TUF Talk From Chael Sonnen

When the UFC announced that Chael Sonnen and Jon Jones would coach opposite each other on The Ultimate Fighter 17 and fi ght each other on April 27, the MMA world took a collective gasp. Did Dana White really believe that Sonnen deserved a shot at the UFC Light Heavyweight Title? Well, as Clint Eastwood said in Unforgiven: “Deserve’s got nothing to do with it.”

Chael SonnenIf you think you’re going to see the biggest mouth in the West wage reality warfare on the youngest champ in UFC history, think again. Chael Sonnen, the owner of that former title, claims you won’t see him use a coaching stint on TUF 17 to advance the verbal campaign that won him a shot at Jon Jones’ UFC Light Heavyweight Title. And don’t come crying to him about who deserves the chance and who doesn’t. Don’t ask him about how in the world he’s going to beat Jones, either. And for the love of God, don’t ask him anything about leapfrogging friend/training partner/TUF assistant coach Dan Henderson in the title picture—he just may hang up.

You’re in the middle of filming The Ultimate Fighter 17. How is it going?

Well, it’s one of these deals where all the days runs together. I don’t know if I’ve ever had a time in my life that I truly didn’t know what day it was. I’ve only been here for four or five days, and every day I’m going, ‘What day is it?’ Every day is a work day. You don’t have a Saturday or Sunday. You’ll be fighting on a Wednesday or a Monday, which, of course, feels like a Saturday. There is talent here like you wouldn’t believe. When you see the fight-offs to get into the house—when you see some of the horsepower, some of the truly decorated fighters that did not make it into the house—that’s when you’ll start to understand this is a whole other season.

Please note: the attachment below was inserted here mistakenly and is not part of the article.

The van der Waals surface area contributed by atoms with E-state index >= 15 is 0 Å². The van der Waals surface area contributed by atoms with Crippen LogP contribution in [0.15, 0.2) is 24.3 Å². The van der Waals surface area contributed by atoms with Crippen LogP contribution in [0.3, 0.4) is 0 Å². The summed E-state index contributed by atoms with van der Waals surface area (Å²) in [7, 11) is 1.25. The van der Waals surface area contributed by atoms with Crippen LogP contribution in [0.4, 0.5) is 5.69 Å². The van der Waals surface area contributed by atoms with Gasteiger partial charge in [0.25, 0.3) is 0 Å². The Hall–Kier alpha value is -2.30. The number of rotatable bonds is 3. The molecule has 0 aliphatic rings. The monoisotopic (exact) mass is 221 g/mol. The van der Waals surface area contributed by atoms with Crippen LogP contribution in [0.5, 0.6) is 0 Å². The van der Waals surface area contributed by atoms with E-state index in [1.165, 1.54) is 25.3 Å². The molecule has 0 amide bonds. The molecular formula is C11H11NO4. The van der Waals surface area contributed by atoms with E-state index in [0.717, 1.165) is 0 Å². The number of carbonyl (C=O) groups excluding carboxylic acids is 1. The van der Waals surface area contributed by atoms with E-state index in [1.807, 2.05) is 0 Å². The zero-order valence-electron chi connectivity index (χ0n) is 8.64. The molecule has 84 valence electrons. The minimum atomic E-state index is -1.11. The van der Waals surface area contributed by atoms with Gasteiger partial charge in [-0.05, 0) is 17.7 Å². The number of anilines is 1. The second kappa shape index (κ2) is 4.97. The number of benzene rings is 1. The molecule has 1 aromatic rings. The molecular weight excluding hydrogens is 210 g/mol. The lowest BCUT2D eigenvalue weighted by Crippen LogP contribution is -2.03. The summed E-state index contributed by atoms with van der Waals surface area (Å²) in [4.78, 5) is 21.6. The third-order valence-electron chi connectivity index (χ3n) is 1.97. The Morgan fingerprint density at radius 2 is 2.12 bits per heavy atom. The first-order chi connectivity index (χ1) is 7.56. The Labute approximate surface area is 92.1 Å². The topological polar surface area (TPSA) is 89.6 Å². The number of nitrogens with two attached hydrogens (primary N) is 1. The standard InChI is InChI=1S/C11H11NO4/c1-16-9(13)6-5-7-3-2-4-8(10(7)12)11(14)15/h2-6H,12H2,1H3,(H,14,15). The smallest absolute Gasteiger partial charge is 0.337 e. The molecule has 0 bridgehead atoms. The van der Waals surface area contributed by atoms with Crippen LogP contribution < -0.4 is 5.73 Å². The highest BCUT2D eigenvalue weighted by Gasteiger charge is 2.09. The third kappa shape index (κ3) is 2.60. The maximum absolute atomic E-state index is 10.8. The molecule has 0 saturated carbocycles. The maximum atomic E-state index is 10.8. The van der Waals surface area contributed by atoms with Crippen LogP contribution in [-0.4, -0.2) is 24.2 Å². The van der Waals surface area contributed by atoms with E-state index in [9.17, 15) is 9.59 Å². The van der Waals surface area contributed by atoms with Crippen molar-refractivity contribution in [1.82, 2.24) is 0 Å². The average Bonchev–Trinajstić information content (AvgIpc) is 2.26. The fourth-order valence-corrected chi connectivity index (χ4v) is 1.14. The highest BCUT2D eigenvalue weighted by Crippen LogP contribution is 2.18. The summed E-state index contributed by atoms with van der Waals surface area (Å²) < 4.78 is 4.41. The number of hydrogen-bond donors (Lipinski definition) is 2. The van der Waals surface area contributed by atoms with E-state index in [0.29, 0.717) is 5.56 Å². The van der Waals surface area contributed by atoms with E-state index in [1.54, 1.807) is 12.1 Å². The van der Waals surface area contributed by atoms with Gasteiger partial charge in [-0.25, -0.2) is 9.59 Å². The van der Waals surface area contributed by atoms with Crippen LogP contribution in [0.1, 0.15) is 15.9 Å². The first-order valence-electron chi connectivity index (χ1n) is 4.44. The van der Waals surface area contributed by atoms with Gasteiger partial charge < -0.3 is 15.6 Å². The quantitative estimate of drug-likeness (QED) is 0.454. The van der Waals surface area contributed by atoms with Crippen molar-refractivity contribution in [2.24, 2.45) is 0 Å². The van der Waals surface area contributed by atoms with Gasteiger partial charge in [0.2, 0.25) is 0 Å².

How do you like being on set with Jon Jones?

It’s fine. We’ve got alternating times, but we’ve also got an agenda, and that is to help these guys as much as we can. He’s got his team, and I’ve got my team, but the reality is that I will gladly help the guys on his team, and from what I’ve seen from him, he will, too. When you’re around these guys, it doesn’t take long to start hearing them talk about all the things that they’re missing and all the sacrifices they made. I’m staring at a guy right now shadowboxing in the ring, and he lost his job over coming here, and he’s got a family. You hear these things, and it quickly changes your perspective on what we’re really doing here. The one thing we’re not doing here is promoting a fight that’s on April 27. That’s not even on the top 10.

When you had the media call announcing the fight and coaches, you were less than charitable about Jones’ coaching abilities. Has that completely changed now?

My message is that we’re here to help these guys. If one of my guys has a question of him directly or even of his, say, Muay Thai coach, I would expect that they would answer it, that they would help him. It wouldn’t matter what jersey they were wearing. We’ve got our sides, but it’s just a different feel, and there’s some true hunger and sacrifice and dedication that’s kind of rare.